mapping attributes of a continuous state planar space to a multi-resolutional tessellation of close packed uniform aperture three hexagonal cells, a location of each cell being represented by a centroid and a voronoi region created by the boundary with adjacent centroids forming a closed area for which properties of the cell are represented; and uniquely identifying each cell with a sequential number including the identification of a parent cell, each parent cell at least partially encompassing a cluster of child cells in a spatial hierarchy, wherein relationships between parent cells and child cells are defined by the following rules:

each parent cell whose centroid is not the centroid for any lower resolution cells defines a location of a single new child cell of a next highest resolution;
each parent cell whose centroid is also the centroid for any lower resolution cells defines a location of multiple new child cells of the next highest resolution including one new child cell at the centroid of the parent cell and one new child cell located at each vertex of the parent's boundary edge; and during initial conditions, a parent cell is assigned a general hexagon shape with a starting centroid location that can be considered a planar origin.
61. A discrete global grid system comprising:
a processing unit, a system memory, and a system bus operatively coupling the system memory to the processing unit, wherein the system memory comprises spatially organized data as a multi-resolutional tessellation of close-packed uniform aperture three hexagonal cells stored as a one-dimensional georeference having had each two-dimensional cell projected from the faces of a platonic solid to a geodesic spheroid, each spatial cell being uniquely identified with a sequential number that includes the identification of a parent cell, each parent cell at least partially encompassing a cluster of child cells in a spatial hierarchy, and relationships between parent cells and child cells being defined by the following rules:

each parent cell whose centroid is not the centroid for any lower resolution cells defines a location of a single new child cell of a next highest resolution; and each parent cell whose centroid is also the centroid for any lower resolution cells defines a location of multiple new child cells of the next highest resolution including one new child cell at the centroid of the parent cell and one new child cell located at each vertex of the parent's boundary edge.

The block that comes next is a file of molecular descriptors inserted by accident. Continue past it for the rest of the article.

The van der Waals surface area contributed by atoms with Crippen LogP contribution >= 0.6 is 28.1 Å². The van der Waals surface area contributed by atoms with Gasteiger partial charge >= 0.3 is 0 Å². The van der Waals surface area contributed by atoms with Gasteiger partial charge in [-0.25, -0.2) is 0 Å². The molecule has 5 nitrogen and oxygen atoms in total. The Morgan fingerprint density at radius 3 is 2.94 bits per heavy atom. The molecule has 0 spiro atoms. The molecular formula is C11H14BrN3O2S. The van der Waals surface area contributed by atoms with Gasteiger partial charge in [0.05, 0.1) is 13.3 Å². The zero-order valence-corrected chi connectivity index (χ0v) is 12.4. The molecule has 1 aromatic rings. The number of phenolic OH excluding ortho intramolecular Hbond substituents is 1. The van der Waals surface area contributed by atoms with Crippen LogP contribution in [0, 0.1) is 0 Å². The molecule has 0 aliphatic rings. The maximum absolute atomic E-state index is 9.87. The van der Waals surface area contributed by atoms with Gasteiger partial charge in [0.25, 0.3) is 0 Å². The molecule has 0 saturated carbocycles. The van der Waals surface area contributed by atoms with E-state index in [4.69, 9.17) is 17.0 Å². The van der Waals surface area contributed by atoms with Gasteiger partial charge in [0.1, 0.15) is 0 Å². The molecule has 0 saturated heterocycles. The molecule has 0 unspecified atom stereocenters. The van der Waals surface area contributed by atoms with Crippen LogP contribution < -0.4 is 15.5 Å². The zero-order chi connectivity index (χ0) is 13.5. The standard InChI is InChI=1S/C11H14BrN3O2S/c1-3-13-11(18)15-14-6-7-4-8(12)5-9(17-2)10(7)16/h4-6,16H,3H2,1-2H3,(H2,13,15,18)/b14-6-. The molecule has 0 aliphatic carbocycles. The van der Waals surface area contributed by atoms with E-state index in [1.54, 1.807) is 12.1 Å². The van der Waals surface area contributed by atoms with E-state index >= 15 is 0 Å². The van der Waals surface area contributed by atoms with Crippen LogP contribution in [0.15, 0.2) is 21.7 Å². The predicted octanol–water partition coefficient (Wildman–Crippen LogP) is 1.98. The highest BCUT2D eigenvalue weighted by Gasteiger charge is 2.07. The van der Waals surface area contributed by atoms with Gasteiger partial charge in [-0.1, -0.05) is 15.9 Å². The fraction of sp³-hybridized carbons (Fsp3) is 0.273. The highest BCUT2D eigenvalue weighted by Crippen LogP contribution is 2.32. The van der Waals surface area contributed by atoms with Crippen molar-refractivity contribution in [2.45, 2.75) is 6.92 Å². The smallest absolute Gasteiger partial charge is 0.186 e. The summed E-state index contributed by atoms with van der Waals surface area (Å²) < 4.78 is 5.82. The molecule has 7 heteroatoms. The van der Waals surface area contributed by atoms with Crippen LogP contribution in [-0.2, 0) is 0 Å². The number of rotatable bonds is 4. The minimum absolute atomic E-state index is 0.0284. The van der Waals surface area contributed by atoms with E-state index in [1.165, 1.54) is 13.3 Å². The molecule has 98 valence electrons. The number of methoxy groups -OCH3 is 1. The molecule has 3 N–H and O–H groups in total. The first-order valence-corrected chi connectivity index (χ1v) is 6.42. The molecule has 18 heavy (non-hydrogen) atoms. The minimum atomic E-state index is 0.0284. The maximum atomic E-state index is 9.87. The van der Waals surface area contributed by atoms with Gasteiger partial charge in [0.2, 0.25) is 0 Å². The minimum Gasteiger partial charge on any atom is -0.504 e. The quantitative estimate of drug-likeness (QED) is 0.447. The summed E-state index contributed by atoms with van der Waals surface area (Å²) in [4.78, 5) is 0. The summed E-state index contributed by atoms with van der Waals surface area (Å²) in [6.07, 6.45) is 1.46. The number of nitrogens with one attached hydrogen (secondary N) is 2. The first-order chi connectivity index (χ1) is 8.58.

62. A method of storing two-dimensional data, the method comprising:

a) defining a hierarchical series of tessellations of uniform aperture three hexagonal cells, each tessellation having a resolution;

b) mapping one or more attributes from a continuous space to the cells of each tessellation;

c) assigning each cell in a lowest resolution tessellation a unique index comprising an identifying value; and d) assigning each cell not in the lowest resolution tessellation a unique hierarchical index comprising an index of a parent cell and an identifying value, wherein a parent cell of a particular cell is determined as follows-if a centroid point of the particular cell is located at a centroid point of a lower resolution cell contained in a tessellation of lower resolution than the tessellation containing the particular cell, the parent cell for the particular cell is the lower resolution cell; and if a centroid point of the particular cell is located on a vertex point of one or more lower resolution cells contained in a tessellation of lower resolution from the tessellation containing the particular cell, then the parent cell for the particular cell is a lower resolution cell that has a centroid point which is a centroid point of a grandparent cell, the grandparent cell being a cell contained in a tessellation of one lower resolution than the parent cell.
63. A grid system, the system comprising a processing unit;

a system memory storing a hierarchical series of tessellations of uniform aperture three hexagonal cells, each tessellation having a resolution and each cell having a unique index; and a system bus operatively coupling the system memory to the processing unit, wherein, for each cell in the lowest resolution tessellation, the unique index comprises an identifying value;

for each cell not in the lowest resolution tessellation, the unique hierarchical index comprises an index of a parent cell and an identifying value, and a parent cell of a particular cell is determined as follows.

if a centroid point of the particular cell is located at a centroid point of a lower resolution cell contained in a tessellation of lower resolution than the tessellation containing the particular cell, the parent cell for the particular cell is the lower resolution cell, and if a centroid point of the particular cell is located on a vertex point of one or more lower resolution cells contained in a tessellation of lower resolution from the tessellation containing the particular cell, then the parent cell for the particular cell is a lower resolution cell that has a centroid point which is a centroid point of a grandparent cell, the grandparent cell being a cell contained in a tessellation of one lower resolution than the parent cell.